He and Fiona found it hard to think of any down sides to the move and are starting to think of Florence as home. Racing-wise, Kazeem is ambitious for 2006. “I think I’ll win several races this year. I’m disappointed in my results at the Winter Cup and at the first round of the WSK. In the WSK at La Conca I didn’t even get out for qualifying and finished 6th and 14th in the Finals. At the Winter Cup I was suffering from a chest infection but was leading the Final when I went off on some water left by someone who went off before me. Eventually they red-flagged the race but I wasn’t allowed to restart as I had gone off on the lap before the flag.” Kazeem is aiming to take this year’s Italian Open title. “Last year I could have won it as I was leading until the last round but a collision meant I dropped down to 4th.” This year the Opens have a wider points gap between 1st and 2nd which Kazeem believes will work to his advantage. However, there are also 20 more drivers entered this year in JICA so the series will remain as competitive as ever. He is of course aiming to win the European Championship as well but it’s less predictable as there are fewer races. As he now holds an Italian licence, Kazeem will race at the Central zone qualifier at Sarno against the Italians and Germans, instead of the Western qualifier at Braga with the rest of the Brits. Last year he was the top British driver at both the qualifier and the Final so will be hoping to improve even further. Kazeem will also compete in the revived CIK North American Championships at Norman, Oklahoma in October. His next race is the Margutti Trophy at Parma and the day after I spoke to Kazeem he was due to go to the track to do some half term testing. He was also hoping for it to rain at the test as he had felt under-prepared for the very wet weather at the Winter Cup. The Zanardi team has been streamlined this year, with Chiesa preferring to concentrate his attention on just Kazeem in Juniors and Adrien Tambay in ICA. “There’s a family feel to the team,” said Kazeem, “Dino’s father is often around, he’s in his 80s and still building engines.”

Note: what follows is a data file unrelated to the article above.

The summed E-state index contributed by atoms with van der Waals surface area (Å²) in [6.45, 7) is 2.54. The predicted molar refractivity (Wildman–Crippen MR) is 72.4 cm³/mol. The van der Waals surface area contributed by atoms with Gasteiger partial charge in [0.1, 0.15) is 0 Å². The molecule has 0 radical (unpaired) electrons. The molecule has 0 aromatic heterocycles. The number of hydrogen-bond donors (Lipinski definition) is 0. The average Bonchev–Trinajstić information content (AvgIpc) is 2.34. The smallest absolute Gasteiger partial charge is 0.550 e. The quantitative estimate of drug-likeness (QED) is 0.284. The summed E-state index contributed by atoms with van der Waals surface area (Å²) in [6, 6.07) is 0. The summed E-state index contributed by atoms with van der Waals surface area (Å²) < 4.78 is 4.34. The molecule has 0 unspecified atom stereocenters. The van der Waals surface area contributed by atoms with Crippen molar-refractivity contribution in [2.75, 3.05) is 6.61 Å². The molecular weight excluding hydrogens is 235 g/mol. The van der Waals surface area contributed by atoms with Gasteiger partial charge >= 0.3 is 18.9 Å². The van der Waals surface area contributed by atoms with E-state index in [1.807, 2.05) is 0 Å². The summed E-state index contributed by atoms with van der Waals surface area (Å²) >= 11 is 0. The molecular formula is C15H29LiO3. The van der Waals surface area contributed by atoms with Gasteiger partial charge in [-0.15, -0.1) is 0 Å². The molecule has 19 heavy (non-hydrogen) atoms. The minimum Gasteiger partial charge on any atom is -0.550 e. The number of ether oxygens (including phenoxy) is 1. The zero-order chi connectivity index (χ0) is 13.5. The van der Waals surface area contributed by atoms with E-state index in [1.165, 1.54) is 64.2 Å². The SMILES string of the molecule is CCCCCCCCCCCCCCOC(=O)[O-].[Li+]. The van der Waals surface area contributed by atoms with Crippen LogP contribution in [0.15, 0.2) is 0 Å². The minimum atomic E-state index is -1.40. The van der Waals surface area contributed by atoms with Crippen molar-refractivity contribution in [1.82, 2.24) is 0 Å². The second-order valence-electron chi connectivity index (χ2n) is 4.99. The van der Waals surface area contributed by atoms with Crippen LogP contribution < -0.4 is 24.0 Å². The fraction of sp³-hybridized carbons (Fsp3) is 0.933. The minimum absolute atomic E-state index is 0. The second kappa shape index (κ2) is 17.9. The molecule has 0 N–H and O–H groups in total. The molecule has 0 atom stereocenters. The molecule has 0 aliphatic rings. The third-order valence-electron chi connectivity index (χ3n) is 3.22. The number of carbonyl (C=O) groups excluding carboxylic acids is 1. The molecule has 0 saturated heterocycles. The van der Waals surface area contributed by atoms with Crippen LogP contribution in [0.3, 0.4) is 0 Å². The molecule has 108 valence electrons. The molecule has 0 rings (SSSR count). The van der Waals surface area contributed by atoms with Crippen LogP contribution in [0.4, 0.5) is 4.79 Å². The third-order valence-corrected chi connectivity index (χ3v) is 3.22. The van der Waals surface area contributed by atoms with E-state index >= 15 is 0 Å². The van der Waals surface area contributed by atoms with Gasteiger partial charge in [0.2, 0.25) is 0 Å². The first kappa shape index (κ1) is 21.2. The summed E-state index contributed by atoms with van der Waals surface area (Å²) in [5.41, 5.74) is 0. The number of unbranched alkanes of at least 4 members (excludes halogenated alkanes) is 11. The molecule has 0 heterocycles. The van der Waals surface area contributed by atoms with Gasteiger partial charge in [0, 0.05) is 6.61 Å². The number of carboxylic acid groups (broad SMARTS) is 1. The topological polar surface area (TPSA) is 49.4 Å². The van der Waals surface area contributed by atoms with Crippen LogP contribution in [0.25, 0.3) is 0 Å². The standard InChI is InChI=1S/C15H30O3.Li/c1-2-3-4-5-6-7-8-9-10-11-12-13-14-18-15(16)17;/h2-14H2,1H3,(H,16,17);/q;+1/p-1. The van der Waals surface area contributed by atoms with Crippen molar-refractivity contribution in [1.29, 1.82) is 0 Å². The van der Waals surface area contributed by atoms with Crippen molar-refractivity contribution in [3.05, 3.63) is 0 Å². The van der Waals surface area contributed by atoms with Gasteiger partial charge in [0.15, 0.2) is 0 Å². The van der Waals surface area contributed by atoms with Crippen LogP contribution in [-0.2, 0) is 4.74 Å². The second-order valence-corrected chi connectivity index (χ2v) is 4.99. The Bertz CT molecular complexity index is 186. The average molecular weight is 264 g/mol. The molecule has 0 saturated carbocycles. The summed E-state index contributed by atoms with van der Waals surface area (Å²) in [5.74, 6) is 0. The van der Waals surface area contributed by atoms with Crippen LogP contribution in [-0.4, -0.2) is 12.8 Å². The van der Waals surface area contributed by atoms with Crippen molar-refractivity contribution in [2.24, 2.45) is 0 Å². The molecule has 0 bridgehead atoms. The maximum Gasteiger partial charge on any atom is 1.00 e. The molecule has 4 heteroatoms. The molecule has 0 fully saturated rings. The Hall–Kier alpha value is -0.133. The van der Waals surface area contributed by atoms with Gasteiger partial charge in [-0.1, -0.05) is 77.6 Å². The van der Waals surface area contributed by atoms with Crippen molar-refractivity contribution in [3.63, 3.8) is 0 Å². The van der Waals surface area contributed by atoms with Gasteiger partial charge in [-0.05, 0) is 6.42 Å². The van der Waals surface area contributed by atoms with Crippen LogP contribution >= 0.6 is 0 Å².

Alex Zanardi is obviously an inspiration to the team and Kazeem has read and enjoyed his biography. As well as competing in various international races, Kazeem is an official development driver for both Zanardi and IAME. He’s had a hand in developing the new Zanardi chassis for the 2006 homologation and there’s also keeping the all-conquering Parilla JICA engine on top. With the new chassis homologations this year, Kazeem has had a lot of influence over the new Zanardi and says it’s now much better in the wet than the original model. This season Kazeem has also added photo agency Sutton Images to his list of sponsors and has already done a studio photo shoot which he enjoyed a lot. Keith Sutton, CEO of Sutton Motorsport Images commented “We are delighted to be supporting Kazeem as the only karter in our family of supported drivers for the coming season. His rise up the karting ladder has been sensational and we are looking forward to a long and successful relationship with this young champion of the future.” Plans for 2007 are already being formed and Kazeem will move up to ICA. He’s hoping that the engines will stay as 100cc as he will be doing much more development work for IAME. As an official IAME driver there’s not as much for Kazeem to do in JICA as the Parilla engine is so dominant, but in ICA the engine scene is much more competitive. Kazeem is part of a generation of outstanding British drivers and feels that British Junior Champion Will Stevens will be one of his biggest rivals in 2006. The CRG drivers have also gone well so far but at this stage in the season it’s hard to tell how much testing the other racers have done. He considered Luca Genini a threat but he won the Winter Cup, which the Italians say foretells an unlucky season! Mary